Jeff Vandermeer, friend to all, shares the journey of his book Finch, from inception to interior layout. I think Jeff is remarkable; he’s prolific AND he spends a lot of time on the internet.
I really look forward to this: The Interview Project, from David Lynch.
An interview with William Gass. This one’s so full of good. An excerpt:
As for youthfulness: I value experimentation. In that area I am one of the youngest writers now writing. I smile when I see all these old young people still treating a sentence as if it had been a child of Dick and Jane. A sermon of Donne’s often has more ideas, more energy, certainly more art, than these writer’s entire books. And the meters of Sir Thomas Browne are confounding and should astonish everyone. Age is not a function of time but of mind, the old old old saying goes. Try a novel by the great Spanish writer, Juan Goytisolo. He’ll measure how young you are, not the New Yorker. I recently had to do a retrospective piece. It was a horrible experience. Don’t look back; complete immobility may be gaining on you.
More stuff after the jump.
So much internet today. I don’t even know how to start. Let me say, though: There’s too much to here for me to distill & tease with quotes from the individual articles, so please have faith and click through to the pieces. It’s all very good. Let’s jump in:
Over at The Millions, the venerable Garth Risk Hallberg has posted the first installment of a three part series talking about the future of literary journalism, i.e. book coverage, titled Part I: R.I.P., NYT? This is a really smart piece of criticism; it defines ‘the problem’/offers solutions/peers into the future. I look forward to the rest. Plus, it includes shoutouts for The Rumpus and The Quarterly Conversation, two of my favorite sites, so, Word.
And here’s an interview with N Frank Daniels at Dogmatika. Really interesting interview. Daniels originally self-published his first novel, and marketed it creatively, and then was signed a two book deal with Harper Perennial. And I have to say: Dogmatika is housing some of the best author interviews I’ve read. Great job, folks.
More after the jump.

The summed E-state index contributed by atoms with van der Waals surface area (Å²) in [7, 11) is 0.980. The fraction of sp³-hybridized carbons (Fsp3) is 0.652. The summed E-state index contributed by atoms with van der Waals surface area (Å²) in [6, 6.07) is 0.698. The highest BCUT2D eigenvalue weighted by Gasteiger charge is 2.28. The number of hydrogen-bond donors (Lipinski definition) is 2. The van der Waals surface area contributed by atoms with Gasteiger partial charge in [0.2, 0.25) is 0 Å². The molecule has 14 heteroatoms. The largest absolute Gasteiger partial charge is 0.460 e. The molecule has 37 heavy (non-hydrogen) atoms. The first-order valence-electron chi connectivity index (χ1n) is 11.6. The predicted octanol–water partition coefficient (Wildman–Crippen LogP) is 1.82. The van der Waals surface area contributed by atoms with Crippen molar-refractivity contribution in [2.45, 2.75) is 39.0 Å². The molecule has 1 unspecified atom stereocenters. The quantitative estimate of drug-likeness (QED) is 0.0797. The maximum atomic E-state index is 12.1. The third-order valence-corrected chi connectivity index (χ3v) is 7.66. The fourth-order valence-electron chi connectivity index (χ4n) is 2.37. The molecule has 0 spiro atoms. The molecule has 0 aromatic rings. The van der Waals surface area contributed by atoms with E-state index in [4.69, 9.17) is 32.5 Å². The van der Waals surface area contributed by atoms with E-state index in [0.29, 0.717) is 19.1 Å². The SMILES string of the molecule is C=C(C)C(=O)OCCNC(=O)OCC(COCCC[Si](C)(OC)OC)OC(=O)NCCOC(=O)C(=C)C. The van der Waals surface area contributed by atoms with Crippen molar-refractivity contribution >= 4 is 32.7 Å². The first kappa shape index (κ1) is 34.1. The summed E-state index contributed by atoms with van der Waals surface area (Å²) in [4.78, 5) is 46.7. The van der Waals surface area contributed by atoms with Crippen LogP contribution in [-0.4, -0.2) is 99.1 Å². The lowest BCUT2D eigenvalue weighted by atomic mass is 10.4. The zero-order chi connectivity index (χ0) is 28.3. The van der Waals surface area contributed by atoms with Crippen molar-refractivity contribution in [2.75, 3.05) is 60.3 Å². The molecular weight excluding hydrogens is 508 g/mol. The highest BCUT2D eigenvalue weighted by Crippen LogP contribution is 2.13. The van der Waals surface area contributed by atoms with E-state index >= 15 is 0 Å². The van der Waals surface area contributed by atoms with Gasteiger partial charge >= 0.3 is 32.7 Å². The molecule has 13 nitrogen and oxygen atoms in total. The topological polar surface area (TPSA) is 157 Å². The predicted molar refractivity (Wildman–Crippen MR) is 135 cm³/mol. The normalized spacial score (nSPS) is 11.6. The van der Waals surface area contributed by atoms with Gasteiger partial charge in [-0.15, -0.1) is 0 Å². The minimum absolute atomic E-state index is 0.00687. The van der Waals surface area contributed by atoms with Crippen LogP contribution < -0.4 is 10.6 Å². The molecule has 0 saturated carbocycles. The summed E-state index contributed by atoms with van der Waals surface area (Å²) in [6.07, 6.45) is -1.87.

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That’s right. Free US shipping, cheap international shipping, new & used books, ecologically-conscious shipping, $$$ to charity, and they work with schools/libraries. Oh, and from a quick search of five books in my ToRead list, they have multiple copies of each.
Alright. What’s to like about Amazon anymore?
1. Literary agent Nathan Bransford of Curtis Brown, Ltd. is offering readers the chance to play Literary Agent for a Day over at his blog. It’s pretty simple: Read the posted queries, pick the queries you think belong to books about to actually be published, win ______ (he hasn’t specified the prize).
3. Interview Magazine writes about Five Dials, a .pdf/email distributed literary journal. Hey, who knew this interweb thing could be used for like, literature and stuff?
I’ve already blabbed about this stuff elsewhere, if you’d like a quicker river.
Also: You can look forward to an HTMLGiant contest/giveaway. Big and soon.
Hello everyone. Pappy Blake Butler has allowed me to talk out loud a bit, and for that I am grateful. I hope to not bug the hell out of everyone here at HTMLG.
I’ve gleaned a lot of booktalk from the internet in the past week or so, and I’ll present it here, all at once. To start: Over at the Vroman’s Bookstore blog, Patrick Brown discusses the National Book Critics Circle’s recommended reading list. Patrick says:
…their recommended list leaves a bit to be desired. It’s not that the books on the list aren’t good — they are — it’s that they’re, well, a little obvious. My friend Cory, blogger at Skylight Books in LA, pointed out that Philip Roth made the list. Looking at the fiction list, I feel a little like Jack Black’s character in High Fidelity, “Philip Roth? Not obvious. No, not obvious at all. Come on, NBCC, couldn’t you make it easier? What about Hemingway? How about William Shakespeare? Why not recommend Hamlet?” I don’t mean to hammer on Philip Roth, who I love, but come on. Does he really need the readers?